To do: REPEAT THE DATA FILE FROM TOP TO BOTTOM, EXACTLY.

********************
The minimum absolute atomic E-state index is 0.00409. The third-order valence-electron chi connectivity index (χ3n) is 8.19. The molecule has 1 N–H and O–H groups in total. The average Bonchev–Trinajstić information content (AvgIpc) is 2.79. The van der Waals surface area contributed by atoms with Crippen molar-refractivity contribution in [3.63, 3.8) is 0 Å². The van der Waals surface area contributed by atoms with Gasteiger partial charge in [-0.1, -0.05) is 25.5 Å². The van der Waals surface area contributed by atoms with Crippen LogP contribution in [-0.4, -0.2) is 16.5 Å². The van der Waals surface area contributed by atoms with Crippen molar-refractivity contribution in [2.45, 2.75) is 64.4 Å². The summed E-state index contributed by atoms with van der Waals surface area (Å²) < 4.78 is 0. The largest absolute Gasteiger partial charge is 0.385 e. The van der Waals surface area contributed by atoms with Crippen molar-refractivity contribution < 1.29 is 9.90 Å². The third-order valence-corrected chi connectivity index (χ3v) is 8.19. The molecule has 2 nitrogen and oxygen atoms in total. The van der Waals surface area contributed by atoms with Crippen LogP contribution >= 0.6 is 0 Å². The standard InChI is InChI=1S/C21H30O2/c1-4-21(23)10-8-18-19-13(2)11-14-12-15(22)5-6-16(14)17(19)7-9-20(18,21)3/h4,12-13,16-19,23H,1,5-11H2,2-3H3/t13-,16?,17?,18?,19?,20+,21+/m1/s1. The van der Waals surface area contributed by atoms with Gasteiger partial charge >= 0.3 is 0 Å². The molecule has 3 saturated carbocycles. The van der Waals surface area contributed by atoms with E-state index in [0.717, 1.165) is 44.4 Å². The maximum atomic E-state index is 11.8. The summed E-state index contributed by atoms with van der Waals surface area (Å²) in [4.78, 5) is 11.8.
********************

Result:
The minimum absolute atomic E-state index is 0.00409. The third-order valence-electron chi connectivity index (χ3n) is 8.19. The molecule has 1 N–H and O–H groups in total. The average Bonchev–Trinajstić information content (AvgIpc) is 2.79. The van der Waals surface area contributed by atoms with Crippen molar-refractivity contribution in [3.63, 3.8) is 0 Å². The van der Waals surface area contributed by atoms with Gasteiger partial charge in [-0.1, -0.05) is 25.5 Å². The van der Waals surface area contributed by atoms with Crippen LogP contribution in [-0.4, -0.2) is 16.5 Å². The van der Waals surface area contributed by atoms with Crippen molar-refractivity contribution in [2.45, 2.75) is 64.4 Å². The summed E-state index contributed by atoms with van der Waals surface area (Å²) < 4.78 is 0. The largest absolute Gasteiger partial charge is 0.385 e. The van der Waals surface area contributed by atoms with Crippen molar-refractivity contribution < 1.29 is 9.90 Å². The third-order valence-corrected chi connectivity index (χ3v) is 8.19. The molecule has 2 nitrogen and oxygen atoms in total. The van der Waals surface area contributed by atoms with Crippen LogP contribution >= 0.6 is 0 Å². The standard InChI is InChI=1S/C21H30O2/c1-4-21(23)10-8-18-19-13(2)11-14-12-15(22)5-6-16(14)17(19)7-9-20(18,21)3/h4,12-13,16-19,23H,1,5-11H2,2-3H3/t13-,16?,17?,18?,19?,20+,21+/m1/s1. The van der Waals surface area contributed by atoms with Gasteiger partial charge >= 0.3 is 0 Å². The molecule has 3 saturated carbocycles. The van der Waals surface area contributed by atoms with E-state index in [0.717, 1.165) is 44.4 Å². The maximum atomic E-state index is 11.8. The summed E-state index contributed by atoms with van der Waals surface area (Å²) in [4.78, 5) is 11.8.